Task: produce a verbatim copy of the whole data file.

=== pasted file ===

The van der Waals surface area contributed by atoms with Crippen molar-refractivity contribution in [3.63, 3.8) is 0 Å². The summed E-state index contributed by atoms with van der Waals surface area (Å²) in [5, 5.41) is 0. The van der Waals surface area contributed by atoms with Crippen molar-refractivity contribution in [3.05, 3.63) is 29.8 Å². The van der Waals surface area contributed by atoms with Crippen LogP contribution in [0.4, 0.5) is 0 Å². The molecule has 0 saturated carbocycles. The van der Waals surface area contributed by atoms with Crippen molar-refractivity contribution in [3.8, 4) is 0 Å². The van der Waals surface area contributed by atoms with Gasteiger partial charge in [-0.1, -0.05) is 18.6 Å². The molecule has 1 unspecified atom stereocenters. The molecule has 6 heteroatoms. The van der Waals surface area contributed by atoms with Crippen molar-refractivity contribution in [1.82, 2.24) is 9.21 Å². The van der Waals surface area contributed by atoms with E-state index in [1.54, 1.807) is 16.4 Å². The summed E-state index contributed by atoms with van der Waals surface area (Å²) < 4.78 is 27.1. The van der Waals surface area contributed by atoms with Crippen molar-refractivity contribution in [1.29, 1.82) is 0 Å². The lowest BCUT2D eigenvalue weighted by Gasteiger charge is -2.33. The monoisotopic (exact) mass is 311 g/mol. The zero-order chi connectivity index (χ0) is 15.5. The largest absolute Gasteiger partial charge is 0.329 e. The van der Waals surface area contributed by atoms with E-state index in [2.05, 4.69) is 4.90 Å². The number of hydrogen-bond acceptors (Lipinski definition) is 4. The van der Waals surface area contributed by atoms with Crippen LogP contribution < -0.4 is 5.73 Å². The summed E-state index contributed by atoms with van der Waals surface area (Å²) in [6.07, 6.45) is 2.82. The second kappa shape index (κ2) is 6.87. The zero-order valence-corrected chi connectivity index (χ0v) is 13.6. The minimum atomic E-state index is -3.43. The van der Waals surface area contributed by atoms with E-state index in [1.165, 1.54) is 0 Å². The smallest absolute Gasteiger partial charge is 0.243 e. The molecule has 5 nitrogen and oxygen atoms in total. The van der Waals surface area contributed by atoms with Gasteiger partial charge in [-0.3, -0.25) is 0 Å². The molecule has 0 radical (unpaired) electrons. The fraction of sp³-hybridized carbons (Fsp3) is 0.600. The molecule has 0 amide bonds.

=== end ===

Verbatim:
The van der Waals surface area contributed by atoms with Crippen molar-refractivity contribution in [3.63, 3.8) is 0 Å². The summed E-state index contributed by atoms with van der Waals surface area (Å²) in [5, 5.41) is 0. The van der Waals surface area contributed by atoms with Crippen molar-refractivity contribution in [3.05, 3.63) is 29.8 Å². The van der Waals surface area contributed by atoms with Crippen LogP contribution in [0.4, 0.5) is 0 Å². The molecule has 0 saturated carbocycles. The van der Waals surface area contributed by atoms with Crippen molar-refractivity contribution in [3.8, 4) is 0 Å². The van der Waals surface area contributed by atoms with Gasteiger partial charge in [-0.1, -0.05) is 18.6 Å². The molecule has 1 unspecified atom stereocenters. The molecule has 6 heteroatoms. The van der Waals surface area contributed by atoms with Crippen molar-refractivity contribution in [1.82, 2.24) is 9.21 Å². The van der Waals surface area contributed by atoms with E-state index in [1.54, 1.807) is 16.4 Å². The summed E-state index contributed by atoms with van der Waals surface area (Å²) < 4.78 is 27.1. The van der Waals surface area contributed by atoms with Crippen molar-refractivity contribution in [1.29, 1.82) is 0 Å². The lowest BCUT2D eigenvalue weighted by Gasteiger charge is -2.33. The monoisotopic (exact) mass is 311 g/mol. The zero-order chi connectivity index (χ0) is 15.5. The largest absolute Gasteiger partial charge is 0.329 e. The van der Waals surface area contributed by atoms with E-state index in [2.05, 4.69) is 4.90 Å². The number of hydrogen-bond acceptors (Lipinski definition) is 4. The van der Waals surface area contributed by atoms with Crippen LogP contribution < -0.4 is 5.73 Å². The summed E-state index contributed by atoms with van der Waals surface area (Å²) in [6.07, 6.45) is 2.82. The second kappa shape index (κ2) is 6.87. The zero-order valence-corrected chi connectivity index (χ0v) is 13.6. The minimum atomic E-state index is -3.43. The van der Waals surface area contributed by atoms with E-state index in [1.165, 1.54) is 0 Å². The smallest absolute Gasteiger partial charge is 0.243 e. The molecule has 5 nitrogen and oxygen atoms in total. The van der Waals surface area contributed by atoms with Gasteiger partial charge in [-0.3, -0.25) is 0 Å². The molecule has 0 radical (unpaired) electrons. The fraction of sp³-hybridized carbons (Fsp3) is 0.600. The molecule has 0 amide bonds.